Let’s face it, for some of us, the holidays are more like a horror film than a Hallmark movie. Our families don’t always get along and every dinner doesn’t end on a happy note.
Patients often come back to me after the holidays with terrible stories of holiday gatherings gone wrong that have led to some sort of worsening of depression or anxiety. Every time, I ask if this was the first time this has happened and the answer is always “no”.
Each person is able to admit that they could have predicted this level of holiday drama but they are always hopeful that this time will be different. While we want to believe that people can change, we have to remember that the best predictor of future behavior is past behavior and plan our holidays with that in mind.
Don’t be so hard on yourself –The behavior of those who disrupt our gatherings has everything to do with them and very little, if anything, to do with us. It is notuncommon for those present to think they could have done something different to prevent this from happening and take the events very personal.
They may find themselves planning annually to try to prevent the drama, only to find themselves disappointed due to the behavior of others. You are not responsible for the behavior of others. You can put forth the best holiday spread imaginable and provide the warmest environment, but that may not be enough to stop people from acting out.
1. Give Yourself Permission to “Check Out” if Necessary
There is no written rule that you need to be at every family function from start until finish. As a matter of fact, to preserve your mental health you may have to find ways to step away. Going late, leaving early, or finding moments to take breaks for relaxation and deep breathing can be lifesavers for moments like these.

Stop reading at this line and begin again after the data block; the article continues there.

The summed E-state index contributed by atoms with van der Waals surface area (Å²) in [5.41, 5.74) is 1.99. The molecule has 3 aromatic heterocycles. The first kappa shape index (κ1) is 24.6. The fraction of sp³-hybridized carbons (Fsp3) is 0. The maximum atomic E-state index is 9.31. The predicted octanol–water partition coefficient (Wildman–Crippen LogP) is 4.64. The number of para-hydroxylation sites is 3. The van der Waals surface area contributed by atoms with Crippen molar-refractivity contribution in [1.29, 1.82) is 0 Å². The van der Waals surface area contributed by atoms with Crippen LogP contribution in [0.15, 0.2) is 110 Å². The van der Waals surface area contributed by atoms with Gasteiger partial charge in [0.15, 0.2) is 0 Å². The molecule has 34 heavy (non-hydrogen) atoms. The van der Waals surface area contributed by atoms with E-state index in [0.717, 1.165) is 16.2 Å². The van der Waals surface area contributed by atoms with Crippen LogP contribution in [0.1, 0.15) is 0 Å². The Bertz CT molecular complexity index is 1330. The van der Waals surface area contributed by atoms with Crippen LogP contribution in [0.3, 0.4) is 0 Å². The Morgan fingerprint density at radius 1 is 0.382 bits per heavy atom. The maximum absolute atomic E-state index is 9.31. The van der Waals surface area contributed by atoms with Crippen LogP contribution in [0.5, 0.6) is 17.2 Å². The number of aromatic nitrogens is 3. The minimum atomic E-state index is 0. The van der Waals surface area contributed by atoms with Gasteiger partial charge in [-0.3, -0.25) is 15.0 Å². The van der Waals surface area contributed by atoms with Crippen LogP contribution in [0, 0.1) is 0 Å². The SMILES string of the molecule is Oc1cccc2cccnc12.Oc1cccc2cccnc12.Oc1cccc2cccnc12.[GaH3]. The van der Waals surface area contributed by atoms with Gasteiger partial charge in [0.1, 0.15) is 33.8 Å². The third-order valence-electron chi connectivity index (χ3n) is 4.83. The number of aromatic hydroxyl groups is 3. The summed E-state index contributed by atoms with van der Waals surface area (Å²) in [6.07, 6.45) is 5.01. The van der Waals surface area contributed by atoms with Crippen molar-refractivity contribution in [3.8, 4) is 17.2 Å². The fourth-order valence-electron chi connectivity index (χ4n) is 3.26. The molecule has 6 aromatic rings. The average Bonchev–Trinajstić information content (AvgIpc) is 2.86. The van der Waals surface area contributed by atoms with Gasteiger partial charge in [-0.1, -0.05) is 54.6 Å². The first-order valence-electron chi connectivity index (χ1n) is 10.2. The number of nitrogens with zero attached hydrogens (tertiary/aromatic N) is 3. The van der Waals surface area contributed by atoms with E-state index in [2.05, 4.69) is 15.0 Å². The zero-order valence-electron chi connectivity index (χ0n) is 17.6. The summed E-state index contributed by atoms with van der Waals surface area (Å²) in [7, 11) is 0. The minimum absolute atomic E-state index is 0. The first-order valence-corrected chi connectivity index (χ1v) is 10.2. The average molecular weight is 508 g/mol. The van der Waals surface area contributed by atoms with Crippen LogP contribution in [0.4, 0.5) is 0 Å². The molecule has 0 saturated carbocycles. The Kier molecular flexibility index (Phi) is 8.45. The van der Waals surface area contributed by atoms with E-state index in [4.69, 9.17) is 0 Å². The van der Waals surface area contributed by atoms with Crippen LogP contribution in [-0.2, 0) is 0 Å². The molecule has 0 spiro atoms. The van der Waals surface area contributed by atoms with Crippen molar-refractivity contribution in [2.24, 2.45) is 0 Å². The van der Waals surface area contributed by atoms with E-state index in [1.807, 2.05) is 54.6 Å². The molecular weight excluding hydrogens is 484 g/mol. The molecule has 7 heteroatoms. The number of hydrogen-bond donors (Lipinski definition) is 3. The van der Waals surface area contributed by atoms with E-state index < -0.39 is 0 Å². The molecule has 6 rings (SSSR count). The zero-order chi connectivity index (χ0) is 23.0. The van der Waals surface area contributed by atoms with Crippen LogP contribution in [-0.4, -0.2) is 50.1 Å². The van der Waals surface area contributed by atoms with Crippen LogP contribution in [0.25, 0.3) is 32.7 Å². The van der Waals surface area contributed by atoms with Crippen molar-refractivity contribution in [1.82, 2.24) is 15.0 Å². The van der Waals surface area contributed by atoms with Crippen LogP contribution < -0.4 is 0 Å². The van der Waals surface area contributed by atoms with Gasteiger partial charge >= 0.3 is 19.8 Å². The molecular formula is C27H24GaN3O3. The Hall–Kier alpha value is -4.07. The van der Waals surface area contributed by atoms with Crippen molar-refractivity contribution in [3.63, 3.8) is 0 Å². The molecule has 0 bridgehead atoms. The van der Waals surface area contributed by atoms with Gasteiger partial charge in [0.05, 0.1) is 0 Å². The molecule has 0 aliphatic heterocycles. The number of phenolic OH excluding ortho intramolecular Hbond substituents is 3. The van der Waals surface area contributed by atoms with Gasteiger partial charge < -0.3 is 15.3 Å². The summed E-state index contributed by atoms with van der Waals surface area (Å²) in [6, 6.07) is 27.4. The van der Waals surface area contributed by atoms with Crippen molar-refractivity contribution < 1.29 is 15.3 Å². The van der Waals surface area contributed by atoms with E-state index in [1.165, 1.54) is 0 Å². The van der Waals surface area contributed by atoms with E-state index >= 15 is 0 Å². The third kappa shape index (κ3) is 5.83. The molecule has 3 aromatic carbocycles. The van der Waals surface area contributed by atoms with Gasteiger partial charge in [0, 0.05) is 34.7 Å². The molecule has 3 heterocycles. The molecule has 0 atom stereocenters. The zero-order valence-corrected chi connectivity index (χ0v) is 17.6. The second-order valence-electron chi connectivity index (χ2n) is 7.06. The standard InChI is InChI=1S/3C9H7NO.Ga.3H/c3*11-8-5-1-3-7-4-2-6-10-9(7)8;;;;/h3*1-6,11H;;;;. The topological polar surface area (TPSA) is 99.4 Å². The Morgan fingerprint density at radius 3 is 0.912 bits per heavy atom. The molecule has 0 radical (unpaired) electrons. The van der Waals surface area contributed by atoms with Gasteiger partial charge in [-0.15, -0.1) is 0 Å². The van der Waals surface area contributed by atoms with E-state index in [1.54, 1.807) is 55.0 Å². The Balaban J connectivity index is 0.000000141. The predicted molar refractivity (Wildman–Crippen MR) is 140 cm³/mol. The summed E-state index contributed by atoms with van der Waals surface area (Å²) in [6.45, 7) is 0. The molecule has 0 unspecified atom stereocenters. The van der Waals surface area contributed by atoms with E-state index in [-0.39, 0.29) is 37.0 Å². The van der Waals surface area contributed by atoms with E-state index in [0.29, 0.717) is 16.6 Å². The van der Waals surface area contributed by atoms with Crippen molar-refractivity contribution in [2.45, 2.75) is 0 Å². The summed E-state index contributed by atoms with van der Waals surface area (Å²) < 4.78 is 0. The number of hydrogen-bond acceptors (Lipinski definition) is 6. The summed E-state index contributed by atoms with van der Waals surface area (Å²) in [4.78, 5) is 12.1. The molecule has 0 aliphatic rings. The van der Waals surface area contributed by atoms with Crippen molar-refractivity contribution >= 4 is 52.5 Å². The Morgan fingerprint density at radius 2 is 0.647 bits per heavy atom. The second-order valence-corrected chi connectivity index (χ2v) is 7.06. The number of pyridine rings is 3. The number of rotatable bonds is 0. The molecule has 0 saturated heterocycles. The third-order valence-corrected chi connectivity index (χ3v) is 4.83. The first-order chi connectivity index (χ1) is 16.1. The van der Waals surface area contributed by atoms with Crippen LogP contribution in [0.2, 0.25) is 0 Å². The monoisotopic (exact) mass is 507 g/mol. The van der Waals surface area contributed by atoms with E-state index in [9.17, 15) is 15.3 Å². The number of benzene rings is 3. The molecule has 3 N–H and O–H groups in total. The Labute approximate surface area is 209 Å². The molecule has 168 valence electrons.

2. Set Firm Boundaries
If you have a repeat offender relative who tends to be the primary disrupter on the holidays, set boundaries with that person before the event. It helps if youhave the support of other relatives.
Being firm with that individual about what behavior is problematic, how it affects everyone else, and what you all plan to do if the person doesn’t respect the boundaries being set can help with creating a more peaceful day.
The best boundaries are clear and concise with no room for misunderstanding. Boundaries that are too loose don’t typically stop the behavior. Boundaries that are too firm and rigid, tend to be unrealistic and set the person up for failure. As difficult as it sounds, practice makes perfect!
Taking the time to prepare for the drama we know is likely coming is the best way to deal with family drama. We can’t pick our family and we can’t prevent all the drama. With some planning on our part and setting realistic expectations we can decrease our level of surprise and disappointment when it comes our way.